Defining Conflict of Interest - Pharmaceutical Technology

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Defining Conflict of Interest
The divide between innovation and conflict of interest in medical research is not so clear.


Pharmaceutical Technology
Volume 36, Issue 3, pp. 38

But is this a case of COI? In this particular case, the selection of implant devices was done by a review committee. Moreover, Zbedlick's influence on residents and fellows was mitigated by the fact that they work with multiple surgeons who have differing views and preferences for various devices, and students are told about the royalties Zdeblick receives. The entire management plan, under which he operates, is a shared responsibility of the doctor, the department, and the dean's office.

That brings us full circle to definitions of COI and equipoise. The foundation of medical research is the state of clinical equipoise, which is met when there is genuine uncertainty within the expert medical community—not necessarily on the part of the individual investigator—about the preferred treatment (2). It is a shared responsibility. Implementing a just and workable system of COI monitoring is not something that can be achieved by simply legislating against bad acts. Rather than developing a system that prevents bad acts, legislation often creates a chilling effect—an inhibition or discouragement of legitimate expression, such as innovation.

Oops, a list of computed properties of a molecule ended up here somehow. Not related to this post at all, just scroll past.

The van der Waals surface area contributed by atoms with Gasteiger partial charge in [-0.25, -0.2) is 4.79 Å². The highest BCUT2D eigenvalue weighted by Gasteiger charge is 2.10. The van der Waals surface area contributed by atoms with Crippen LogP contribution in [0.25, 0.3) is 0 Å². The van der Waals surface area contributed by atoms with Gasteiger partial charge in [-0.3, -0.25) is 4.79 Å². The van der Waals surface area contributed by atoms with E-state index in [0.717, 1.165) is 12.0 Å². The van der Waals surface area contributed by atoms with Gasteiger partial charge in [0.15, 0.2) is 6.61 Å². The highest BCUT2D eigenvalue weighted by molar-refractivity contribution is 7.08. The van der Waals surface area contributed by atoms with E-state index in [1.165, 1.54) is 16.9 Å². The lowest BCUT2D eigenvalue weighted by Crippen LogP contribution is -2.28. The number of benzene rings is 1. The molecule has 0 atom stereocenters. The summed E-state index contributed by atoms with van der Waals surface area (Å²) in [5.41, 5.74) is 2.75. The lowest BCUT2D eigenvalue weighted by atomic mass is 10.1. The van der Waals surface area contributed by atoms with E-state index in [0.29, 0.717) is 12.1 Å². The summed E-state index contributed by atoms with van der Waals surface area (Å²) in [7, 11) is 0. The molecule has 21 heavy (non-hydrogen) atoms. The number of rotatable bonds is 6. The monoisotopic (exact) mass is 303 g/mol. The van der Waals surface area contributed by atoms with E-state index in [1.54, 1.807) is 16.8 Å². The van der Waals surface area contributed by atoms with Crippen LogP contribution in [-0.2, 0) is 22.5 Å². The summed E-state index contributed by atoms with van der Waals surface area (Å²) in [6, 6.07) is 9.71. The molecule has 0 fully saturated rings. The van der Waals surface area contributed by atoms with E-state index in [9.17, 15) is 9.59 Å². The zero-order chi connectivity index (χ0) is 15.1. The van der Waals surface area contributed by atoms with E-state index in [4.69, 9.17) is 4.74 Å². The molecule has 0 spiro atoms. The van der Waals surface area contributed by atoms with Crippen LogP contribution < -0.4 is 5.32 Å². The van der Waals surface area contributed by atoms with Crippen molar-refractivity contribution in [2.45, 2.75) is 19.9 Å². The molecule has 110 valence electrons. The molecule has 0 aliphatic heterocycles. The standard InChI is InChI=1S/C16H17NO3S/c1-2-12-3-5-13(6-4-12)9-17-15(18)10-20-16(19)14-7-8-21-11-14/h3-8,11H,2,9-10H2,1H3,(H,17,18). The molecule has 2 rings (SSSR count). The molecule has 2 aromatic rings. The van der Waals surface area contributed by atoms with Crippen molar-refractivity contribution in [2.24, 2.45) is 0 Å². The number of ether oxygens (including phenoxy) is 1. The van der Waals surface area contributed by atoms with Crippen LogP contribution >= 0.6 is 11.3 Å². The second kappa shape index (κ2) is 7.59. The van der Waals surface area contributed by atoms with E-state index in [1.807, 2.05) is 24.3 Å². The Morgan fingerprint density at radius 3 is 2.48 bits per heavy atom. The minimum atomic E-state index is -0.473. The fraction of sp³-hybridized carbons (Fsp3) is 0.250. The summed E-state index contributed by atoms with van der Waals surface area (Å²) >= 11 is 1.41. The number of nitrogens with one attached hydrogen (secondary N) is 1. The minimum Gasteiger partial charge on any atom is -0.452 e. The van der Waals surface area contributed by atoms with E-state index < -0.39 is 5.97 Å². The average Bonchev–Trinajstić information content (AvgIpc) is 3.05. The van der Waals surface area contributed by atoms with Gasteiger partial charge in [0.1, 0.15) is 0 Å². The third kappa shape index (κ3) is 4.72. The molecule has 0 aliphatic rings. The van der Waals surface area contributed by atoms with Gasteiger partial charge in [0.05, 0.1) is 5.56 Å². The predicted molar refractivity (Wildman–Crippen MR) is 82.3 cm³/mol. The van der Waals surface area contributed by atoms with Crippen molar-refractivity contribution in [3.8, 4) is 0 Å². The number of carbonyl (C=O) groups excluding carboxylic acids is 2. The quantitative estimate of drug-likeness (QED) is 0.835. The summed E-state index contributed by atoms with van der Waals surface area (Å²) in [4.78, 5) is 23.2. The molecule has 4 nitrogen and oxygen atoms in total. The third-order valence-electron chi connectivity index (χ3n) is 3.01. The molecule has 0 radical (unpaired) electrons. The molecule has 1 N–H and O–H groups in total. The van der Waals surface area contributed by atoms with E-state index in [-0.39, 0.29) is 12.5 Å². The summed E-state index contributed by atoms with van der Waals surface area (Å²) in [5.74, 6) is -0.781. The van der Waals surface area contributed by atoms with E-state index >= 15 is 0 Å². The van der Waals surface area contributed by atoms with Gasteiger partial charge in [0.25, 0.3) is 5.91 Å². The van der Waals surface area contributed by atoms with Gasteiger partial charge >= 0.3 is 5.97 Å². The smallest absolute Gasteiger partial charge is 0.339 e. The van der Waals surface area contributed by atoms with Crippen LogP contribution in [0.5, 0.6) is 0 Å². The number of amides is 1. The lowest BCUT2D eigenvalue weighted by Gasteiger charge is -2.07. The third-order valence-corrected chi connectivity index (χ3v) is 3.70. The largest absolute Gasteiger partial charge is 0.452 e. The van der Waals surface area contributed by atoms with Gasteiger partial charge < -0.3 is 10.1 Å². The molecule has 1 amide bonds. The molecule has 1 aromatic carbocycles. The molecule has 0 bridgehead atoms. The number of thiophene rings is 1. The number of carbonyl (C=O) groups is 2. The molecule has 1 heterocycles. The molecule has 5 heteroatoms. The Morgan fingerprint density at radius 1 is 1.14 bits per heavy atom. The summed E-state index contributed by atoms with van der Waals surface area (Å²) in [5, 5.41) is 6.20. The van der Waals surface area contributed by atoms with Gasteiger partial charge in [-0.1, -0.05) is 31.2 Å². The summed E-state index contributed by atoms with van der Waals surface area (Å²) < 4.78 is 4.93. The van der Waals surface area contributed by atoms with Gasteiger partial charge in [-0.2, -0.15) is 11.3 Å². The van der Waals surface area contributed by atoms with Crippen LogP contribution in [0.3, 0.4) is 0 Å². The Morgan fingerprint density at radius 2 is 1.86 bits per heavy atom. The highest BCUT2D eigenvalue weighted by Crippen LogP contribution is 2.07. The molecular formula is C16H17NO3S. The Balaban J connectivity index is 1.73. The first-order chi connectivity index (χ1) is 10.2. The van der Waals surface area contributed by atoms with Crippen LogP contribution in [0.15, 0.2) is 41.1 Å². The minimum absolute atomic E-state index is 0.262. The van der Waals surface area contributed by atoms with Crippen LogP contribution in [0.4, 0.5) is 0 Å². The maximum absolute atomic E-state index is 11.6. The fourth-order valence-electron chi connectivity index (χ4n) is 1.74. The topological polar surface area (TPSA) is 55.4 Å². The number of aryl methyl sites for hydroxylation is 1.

Curbing innovation is the last thing we can afford in biomedical R&D. The turnover rate of researchers who have not submitted an investigational new drug application since 2006 is 35% (3). While NIH biomedical research funding has flatlined for the last several years, the number of doctors applying for NIH grants has flatlined for the last few decades. The average age of first-time biomedical grantees has risen six years to 42 years old (4).

Cures for cancer and neurodegenerative disease are elusive and costly as are the solutions to the crushing debt of biomedical education. There is a strong need for translational approaches in R&D, creation of interdisciplinary MD–PhD research teams, and cross-fertilization of private and public sector resources. These are conflicts of the public interest and that is where change should focus.

References

1. J. Fauber, "Financial Conflicts Taint 'Ivory Tower'," Milwaukee Journal Sentinel, Dec. 27, 2011, http://www.medpagetoday.com/, accessed Feb. 13, 2012.

2. B. Freedman, NEJM 317 (3), 141–145 (1987).

3. B. Gwinn, presentation at the Summit for Clinical Ops Executives (Feb. 7, 2012, Miami).

4. K. Matthews et al., PLoS ONE 6 (12), online, Doi:10.1371/journal.pone.0029738, Dec. 28, 2011.


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